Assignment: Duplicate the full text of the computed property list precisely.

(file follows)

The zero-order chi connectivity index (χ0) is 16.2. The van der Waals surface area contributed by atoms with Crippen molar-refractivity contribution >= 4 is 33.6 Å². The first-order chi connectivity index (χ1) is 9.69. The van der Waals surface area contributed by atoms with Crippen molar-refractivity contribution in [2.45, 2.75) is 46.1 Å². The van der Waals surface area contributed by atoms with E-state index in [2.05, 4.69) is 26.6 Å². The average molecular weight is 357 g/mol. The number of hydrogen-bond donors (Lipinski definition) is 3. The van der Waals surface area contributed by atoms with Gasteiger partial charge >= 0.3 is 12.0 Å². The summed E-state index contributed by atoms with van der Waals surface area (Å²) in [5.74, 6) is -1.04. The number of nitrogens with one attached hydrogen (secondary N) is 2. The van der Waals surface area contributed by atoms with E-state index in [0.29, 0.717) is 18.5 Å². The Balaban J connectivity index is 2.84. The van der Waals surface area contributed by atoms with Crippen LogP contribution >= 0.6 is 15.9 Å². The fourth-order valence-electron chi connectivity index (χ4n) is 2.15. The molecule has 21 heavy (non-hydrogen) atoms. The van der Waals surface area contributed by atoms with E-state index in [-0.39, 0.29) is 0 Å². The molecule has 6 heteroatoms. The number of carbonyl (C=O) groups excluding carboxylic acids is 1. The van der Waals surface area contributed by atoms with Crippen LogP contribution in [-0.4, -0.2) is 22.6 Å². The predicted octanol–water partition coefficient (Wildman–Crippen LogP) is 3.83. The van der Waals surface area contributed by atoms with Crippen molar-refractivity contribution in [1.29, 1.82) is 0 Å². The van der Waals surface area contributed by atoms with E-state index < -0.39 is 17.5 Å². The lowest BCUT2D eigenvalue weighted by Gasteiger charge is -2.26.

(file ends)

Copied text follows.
The zero-order chi connectivity index (χ0) is 16.2. The van der Waals surface area contributed by atoms with Crippen molar-refractivity contribution >= 4 is 33.6 Å². The first-order chi connectivity index (χ1) is 9.69. The van der Waals surface area contributed by atoms with Crippen molar-refractivity contribution in [2.45, 2.75) is 46.1 Å². The van der Waals surface area contributed by atoms with E-state index in [2.05, 4.69) is 26.6 Å². The average molecular weight is 357 g/mol. The number of hydrogen-bond donors (Lipinski definition) is 3. The van der Waals surface area contributed by atoms with Gasteiger partial charge >= 0.3 is 12.0 Å². The summed E-state index contributed by atoms with van der Waals surface area (Å²) in [5.74, 6) is -1.04. The number of nitrogens with one attached hydrogen (secondary N) is 2. The van der Waals surface area contributed by atoms with E-state index in [0.29, 0.717) is 18.5 Å². The Balaban J connectivity index is 2.84. The van der Waals surface area contributed by atoms with Crippen LogP contribution >= 0.6 is 15.9 Å². The fourth-order valence-electron chi connectivity index (χ4n) is 2.15. The molecule has 21 heavy (non-hydrogen) atoms. The van der Waals surface area contributed by atoms with E-state index in [-0.39, 0.29) is 0 Å². The molecule has 6 heteroatoms. The number of carbonyl (C=O) groups excluding carboxylic acids is 1. The van der Waals surface area contributed by atoms with Crippen LogP contribution in [-0.4, -0.2) is 22.6 Å². The predicted octanol–water partition coefficient (Wildman–Crippen LogP) is 3.83. The van der Waals surface area contributed by atoms with Crippen molar-refractivity contribution in [1.29, 1.82) is 0 Å². The van der Waals surface area contributed by atoms with E-state index < -0.39 is 17.5 Å². The lowest BCUT2D eigenvalue weighted by Gasteiger charge is -2.26.